We left Chibingo by flagging down a passing bus and headed for Geita with our “African luggage” in hand. There we were warmly greeted by Rev. Damson and his wife Theresa, who had been our next door neighbors in Nyakato when we lived there in 2013. Damson has translated for me many times, and we work well together as a team. They also have become members of our family (or, we have become members of their family). They were transferred to Christ the King Anglican Church in Geita nearly two years ago, where Damson is the senior pastor and is also archdeacon of that region. This means that he has nearly ninety churches under his care and guidance. A large responsibility which he cares for with diligence and determination.
We spent several relaxing days with them: walking, chatting, resting, eating good food, and discussing many issues and topics. They live next to the church, so of course there were many people coming and going all day. I had taught a two week seminar at this church in 2012, so many people were remembering me well. It was good to greet several of my former students and to catch up on personal news. On Sunday I preached at three services, two Swahili and one English (Damson translated as usual for the Swahili services). We were busy from 7 a.m. until 1:30 p.m. – my longest “church service” yet! I preached the same sermon as in Chibingo three more times. Here also the message was well received and I trust that the people were strengthened in their walk with the Lord.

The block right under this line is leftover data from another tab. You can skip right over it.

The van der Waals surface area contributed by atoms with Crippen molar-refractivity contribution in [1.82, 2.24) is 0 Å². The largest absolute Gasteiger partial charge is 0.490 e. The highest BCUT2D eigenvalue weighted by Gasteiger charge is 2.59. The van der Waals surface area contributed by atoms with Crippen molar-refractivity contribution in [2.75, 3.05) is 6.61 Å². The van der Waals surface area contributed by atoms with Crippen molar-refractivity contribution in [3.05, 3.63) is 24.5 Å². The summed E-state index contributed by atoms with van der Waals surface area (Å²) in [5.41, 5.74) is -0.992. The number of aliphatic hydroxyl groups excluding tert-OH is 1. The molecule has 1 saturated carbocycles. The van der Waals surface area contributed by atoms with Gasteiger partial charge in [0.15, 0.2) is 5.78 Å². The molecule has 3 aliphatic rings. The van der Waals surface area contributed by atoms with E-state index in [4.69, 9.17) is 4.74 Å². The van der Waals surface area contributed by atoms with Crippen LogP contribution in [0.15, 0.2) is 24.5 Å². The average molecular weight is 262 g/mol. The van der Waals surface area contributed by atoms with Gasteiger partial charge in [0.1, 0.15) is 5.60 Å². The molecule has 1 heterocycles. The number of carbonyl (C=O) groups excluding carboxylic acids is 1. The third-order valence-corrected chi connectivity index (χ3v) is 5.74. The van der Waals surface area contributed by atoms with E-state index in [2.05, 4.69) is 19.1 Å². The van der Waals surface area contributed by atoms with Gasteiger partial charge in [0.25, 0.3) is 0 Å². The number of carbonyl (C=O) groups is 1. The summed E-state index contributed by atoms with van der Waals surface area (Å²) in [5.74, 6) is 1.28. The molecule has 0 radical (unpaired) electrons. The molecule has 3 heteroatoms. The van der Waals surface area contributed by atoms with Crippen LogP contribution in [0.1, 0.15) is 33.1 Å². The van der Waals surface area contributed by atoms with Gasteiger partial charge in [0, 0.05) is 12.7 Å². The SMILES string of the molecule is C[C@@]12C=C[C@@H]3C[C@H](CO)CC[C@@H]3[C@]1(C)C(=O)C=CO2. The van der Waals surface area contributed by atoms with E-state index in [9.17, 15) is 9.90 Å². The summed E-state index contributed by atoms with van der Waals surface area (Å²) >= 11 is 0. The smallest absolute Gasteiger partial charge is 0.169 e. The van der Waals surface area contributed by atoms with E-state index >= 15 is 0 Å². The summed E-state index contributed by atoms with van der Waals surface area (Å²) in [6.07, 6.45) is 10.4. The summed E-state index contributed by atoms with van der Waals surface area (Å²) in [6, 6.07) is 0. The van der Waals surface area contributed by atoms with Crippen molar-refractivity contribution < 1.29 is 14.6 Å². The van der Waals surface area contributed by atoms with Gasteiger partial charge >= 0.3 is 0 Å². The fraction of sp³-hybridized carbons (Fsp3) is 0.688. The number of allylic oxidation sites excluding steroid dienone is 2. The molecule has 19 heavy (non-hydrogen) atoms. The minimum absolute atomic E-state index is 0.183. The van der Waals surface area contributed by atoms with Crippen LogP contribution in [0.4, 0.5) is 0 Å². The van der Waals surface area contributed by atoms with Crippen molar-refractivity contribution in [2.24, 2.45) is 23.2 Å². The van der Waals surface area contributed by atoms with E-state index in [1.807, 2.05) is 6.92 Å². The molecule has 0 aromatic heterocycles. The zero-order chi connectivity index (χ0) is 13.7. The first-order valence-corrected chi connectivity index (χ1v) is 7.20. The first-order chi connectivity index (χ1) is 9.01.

Oh, we decided not to take our African luggage all the way home with us after all. We gave it to our host family and enjoyed the resulting dinner. Not quite like KFC in a box – but, actually, much tastier and better for us! We figured that we could get a replacement for Susanna when we got back to Nyakato.
May the peace of Christ be with you,
Discussing church issues with Patrick.
Preparing breakfast tea and chapati with Mama Keri.
Twin boys, Peter and Prince, waiting for chapati.
Keri greeting the sunshine of a new day.
Sightseeing around Geita - we should have started earlier -
Because it really was quite hot -- time for a break!
Admiring our "African Luggage".